Understanding Comp Plans

Dan Ariely says you shouldn’t be too specific in your compensation practices because it motivates people to game the system instead of working hard. For example:

A consulting company once told me they made a rule that if you stayed until 8 in the office, you could order food and use the car service to get home. So what happens? A ton of people are there at 8. Nobody’s there at 8:05.

Really? A “ton of people” who probably billed out at $300 per hour were there at 8? At a cost of maybe 30 bucks in food and another 50 for the car service? Sounds like this strategy worked great — as long as you understand that it’s primarily aimed at increasing billable hours. What’s the problem?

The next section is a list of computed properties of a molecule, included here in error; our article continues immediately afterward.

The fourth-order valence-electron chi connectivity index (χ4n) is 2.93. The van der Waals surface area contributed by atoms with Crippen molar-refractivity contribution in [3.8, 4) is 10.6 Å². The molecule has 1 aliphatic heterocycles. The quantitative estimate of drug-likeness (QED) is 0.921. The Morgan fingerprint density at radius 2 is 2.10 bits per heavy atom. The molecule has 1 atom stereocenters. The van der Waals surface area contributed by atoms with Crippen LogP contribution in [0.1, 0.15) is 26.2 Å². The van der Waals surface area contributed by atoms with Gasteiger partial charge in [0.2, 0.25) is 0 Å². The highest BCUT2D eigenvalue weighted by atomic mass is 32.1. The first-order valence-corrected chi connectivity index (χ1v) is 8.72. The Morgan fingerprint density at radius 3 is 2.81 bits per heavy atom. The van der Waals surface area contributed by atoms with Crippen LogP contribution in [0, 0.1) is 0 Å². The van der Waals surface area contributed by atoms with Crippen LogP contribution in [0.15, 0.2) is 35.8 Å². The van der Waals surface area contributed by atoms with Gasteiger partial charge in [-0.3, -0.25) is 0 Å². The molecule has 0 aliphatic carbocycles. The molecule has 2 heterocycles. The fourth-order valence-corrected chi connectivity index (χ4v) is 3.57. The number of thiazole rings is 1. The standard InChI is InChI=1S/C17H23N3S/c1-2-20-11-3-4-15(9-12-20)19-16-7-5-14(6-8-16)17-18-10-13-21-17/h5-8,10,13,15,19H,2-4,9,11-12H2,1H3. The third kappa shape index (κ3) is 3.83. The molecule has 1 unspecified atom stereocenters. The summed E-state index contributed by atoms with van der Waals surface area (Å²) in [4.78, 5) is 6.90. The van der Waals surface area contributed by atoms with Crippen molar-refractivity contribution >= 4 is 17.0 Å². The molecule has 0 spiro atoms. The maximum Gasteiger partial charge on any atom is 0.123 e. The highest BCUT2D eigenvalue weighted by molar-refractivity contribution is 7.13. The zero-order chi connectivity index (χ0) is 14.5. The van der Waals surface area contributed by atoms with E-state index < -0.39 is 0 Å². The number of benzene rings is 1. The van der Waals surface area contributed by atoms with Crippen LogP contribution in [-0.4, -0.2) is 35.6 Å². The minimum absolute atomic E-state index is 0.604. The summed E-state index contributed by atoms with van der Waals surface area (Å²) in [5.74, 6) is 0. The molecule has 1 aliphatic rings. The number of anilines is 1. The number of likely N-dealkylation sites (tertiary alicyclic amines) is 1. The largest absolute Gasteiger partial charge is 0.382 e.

Mother Jones was founded as a nonprofit in 1976 because we knew corporations and the wealthy wouldn’t fund the type of hard-hitting journalism we set out to do.

Today, reader support makes up about two-thirds of our budget, allows us to dig deep on stories that matter, and lets us keep our reporting free for everyone. If you value what you get from Mother Jones, please join us with a tax-deductible donation so we can keep on doing the type of journalism that 2018 demands.

Donate Now